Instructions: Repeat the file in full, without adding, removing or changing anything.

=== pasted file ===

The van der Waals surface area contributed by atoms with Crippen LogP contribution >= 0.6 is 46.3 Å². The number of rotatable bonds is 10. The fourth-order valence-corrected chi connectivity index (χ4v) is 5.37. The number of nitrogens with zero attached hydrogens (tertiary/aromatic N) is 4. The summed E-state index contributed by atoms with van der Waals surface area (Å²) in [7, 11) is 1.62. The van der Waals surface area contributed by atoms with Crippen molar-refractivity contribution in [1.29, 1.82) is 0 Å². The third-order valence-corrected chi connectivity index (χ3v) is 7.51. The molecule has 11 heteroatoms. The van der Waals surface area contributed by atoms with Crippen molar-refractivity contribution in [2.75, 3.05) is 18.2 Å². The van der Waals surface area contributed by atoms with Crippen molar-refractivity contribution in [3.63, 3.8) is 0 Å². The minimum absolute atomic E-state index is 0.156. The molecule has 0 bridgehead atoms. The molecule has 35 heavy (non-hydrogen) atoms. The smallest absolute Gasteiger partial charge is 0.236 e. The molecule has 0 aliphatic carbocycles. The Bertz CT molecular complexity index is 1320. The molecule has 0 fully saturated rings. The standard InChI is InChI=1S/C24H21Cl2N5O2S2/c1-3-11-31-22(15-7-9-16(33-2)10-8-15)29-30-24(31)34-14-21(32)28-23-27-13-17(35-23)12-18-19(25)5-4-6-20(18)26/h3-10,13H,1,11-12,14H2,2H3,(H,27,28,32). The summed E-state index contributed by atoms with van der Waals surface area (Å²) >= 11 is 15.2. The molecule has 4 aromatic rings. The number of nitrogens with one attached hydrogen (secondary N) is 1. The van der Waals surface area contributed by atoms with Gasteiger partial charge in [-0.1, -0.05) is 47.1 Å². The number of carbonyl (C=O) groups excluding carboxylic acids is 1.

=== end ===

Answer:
The van der Waals surface area contributed by atoms with Crippen LogP contribution >= 0.6 is 46.3 Å². The number of rotatable bonds is 10. The fourth-order valence-corrected chi connectivity index (χ4v) is 5.37. The number of nitrogens with zero attached hydrogens (tertiary/aromatic N) is 4. The summed E-state index contributed by atoms with van der Waals surface area (Å²) in [7, 11) is 1.62. The van der Waals surface area contributed by atoms with Crippen molar-refractivity contribution in [1.29, 1.82) is 0 Å². The third-order valence-corrected chi connectivity index (χ3v) is 7.51. The molecule has 11 heteroatoms. The van der Waals surface area contributed by atoms with Crippen molar-refractivity contribution in [2.75, 3.05) is 18.2 Å². The van der Waals surface area contributed by atoms with Crippen molar-refractivity contribution in [3.63, 3.8) is 0 Å². The minimum absolute atomic E-state index is 0.156. The molecule has 0 bridgehead atoms. The molecule has 35 heavy (non-hydrogen) atoms. The smallest absolute Gasteiger partial charge is 0.236 e. The molecule has 0 aliphatic carbocycles. The Bertz CT molecular complexity index is 1320. The molecule has 0 fully saturated rings. The standard InChI is InChI=1S/C24H21Cl2N5O2S2/c1-3-11-31-22(15-7-9-16(33-2)10-8-15)29-30-24(31)34-14-21(32)28-23-27-13-17(35-23)12-18-19(25)5-4-6-20(18)26/h3-10,13H,1,11-12,14H2,2H3,(H,27,28,32). The summed E-state index contributed by atoms with van der Waals surface area (Å²) >= 11 is 15.2. The molecule has 4 aromatic rings. The number of nitrogens with one attached hydrogen (secondary N) is 1. The van der Waals surface area contributed by atoms with Gasteiger partial charge in [-0.1, -0.05) is 47.1 Å². The number of carbonyl (C=O) groups excluding carboxylic acids is 1.